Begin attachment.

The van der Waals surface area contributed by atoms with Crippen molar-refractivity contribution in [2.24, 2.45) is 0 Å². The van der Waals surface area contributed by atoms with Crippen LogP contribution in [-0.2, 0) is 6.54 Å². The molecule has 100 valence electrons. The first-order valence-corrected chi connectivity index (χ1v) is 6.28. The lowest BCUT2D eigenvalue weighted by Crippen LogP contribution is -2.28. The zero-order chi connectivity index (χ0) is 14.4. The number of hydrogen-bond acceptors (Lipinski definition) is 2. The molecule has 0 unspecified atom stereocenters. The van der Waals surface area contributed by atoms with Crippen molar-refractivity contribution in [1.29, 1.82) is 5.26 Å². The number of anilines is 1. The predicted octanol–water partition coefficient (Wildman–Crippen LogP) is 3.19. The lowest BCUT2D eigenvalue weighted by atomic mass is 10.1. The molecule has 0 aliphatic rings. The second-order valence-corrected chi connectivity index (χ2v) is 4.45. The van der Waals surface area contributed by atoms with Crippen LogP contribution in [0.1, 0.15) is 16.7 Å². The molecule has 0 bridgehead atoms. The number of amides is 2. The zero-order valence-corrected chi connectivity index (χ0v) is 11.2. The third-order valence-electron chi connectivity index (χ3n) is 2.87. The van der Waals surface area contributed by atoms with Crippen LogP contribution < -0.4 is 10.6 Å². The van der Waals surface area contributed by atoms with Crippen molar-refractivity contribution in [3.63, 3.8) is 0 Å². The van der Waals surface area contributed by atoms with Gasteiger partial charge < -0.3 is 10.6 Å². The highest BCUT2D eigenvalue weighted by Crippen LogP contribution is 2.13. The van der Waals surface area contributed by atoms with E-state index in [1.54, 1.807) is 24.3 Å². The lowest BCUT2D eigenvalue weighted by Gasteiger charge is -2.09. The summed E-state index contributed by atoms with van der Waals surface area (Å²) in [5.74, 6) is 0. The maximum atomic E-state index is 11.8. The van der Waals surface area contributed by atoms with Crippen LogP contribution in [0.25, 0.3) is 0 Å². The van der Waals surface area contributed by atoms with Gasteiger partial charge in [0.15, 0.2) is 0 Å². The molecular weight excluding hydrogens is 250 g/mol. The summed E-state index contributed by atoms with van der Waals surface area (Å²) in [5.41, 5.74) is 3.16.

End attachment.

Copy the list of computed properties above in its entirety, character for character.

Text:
The van der Waals surface area contributed by atoms with Crippen molar-refractivity contribution in [2.24, 2.45) is 0 Å². The van der Waals surface area contributed by atoms with Crippen LogP contribution in [-0.2, 0) is 6.54 Å². The molecule has 100 valence electrons. The first-order valence-corrected chi connectivity index (χ1v) is 6.28. The lowest BCUT2D eigenvalue weighted by Crippen LogP contribution is -2.28. The zero-order chi connectivity index (χ0) is 14.4. The number of hydrogen-bond acceptors (Lipinski definition) is 2. The molecule has 0 unspecified atom stereocenters. The van der Waals surface area contributed by atoms with Crippen molar-refractivity contribution in [1.29, 1.82) is 5.26 Å². The number of anilines is 1. The predicted octanol–water partition coefficient (Wildman–Crippen LogP) is 3.19. The lowest BCUT2D eigenvalue weighted by atomic mass is 10.1. The molecule has 0 aliphatic rings. The second-order valence-corrected chi connectivity index (χ2v) is 4.45. The van der Waals surface area contributed by atoms with Crippen LogP contribution in [0.1, 0.15) is 16.7 Å². The molecule has 0 bridgehead atoms. The number of amides is 2. The zero-order valence-corrected chi connectivity index (χ0v) is 11.2. The third-order valence-electron chi connectivity index (χ3n) is 2.87. The van der Waals surface area contributed by atoms with Crippen LogP contribution < -0.4 is 10.6 Å². The van der Waals surface area contributed by atoms with Crippen molar-refractivity contribution in [3.63, 3.8) is 0 Å². The van der Waals surface area contributed by atoms with Gasteiger partial charge < -0.3 is 10.6 Å². The highest BCUT2D eigenvalue weighted by Crippen LogP contribution is 2.13. The van der Waals surface area contributed by atoms with E-state index in [1.54, 1.807) is 24.3 Å². The lowest BCUT2D eigenvalue weighted by Gasteiger charge is -2.09. The summed E-state index contributed by atoms with van der Waals surface area (Å²) in [5.74, 6) is 0. The maximum atomic E-state index is 11.8. The van der Waals surface area contributed by atoms with Crippen LogP contribution in [0.25, 0.3) is 0 Å². The van der Waals surface area contributed by atoms with Gasteiger partial charge in [0.15, 0.2) is 0 Å². The molecular weight excluding hydrogens is 250 g/mol. The summed E-state index contributed by atoms with van der Waals surface area (Å²) in [5.41, 5.74) is 3.16.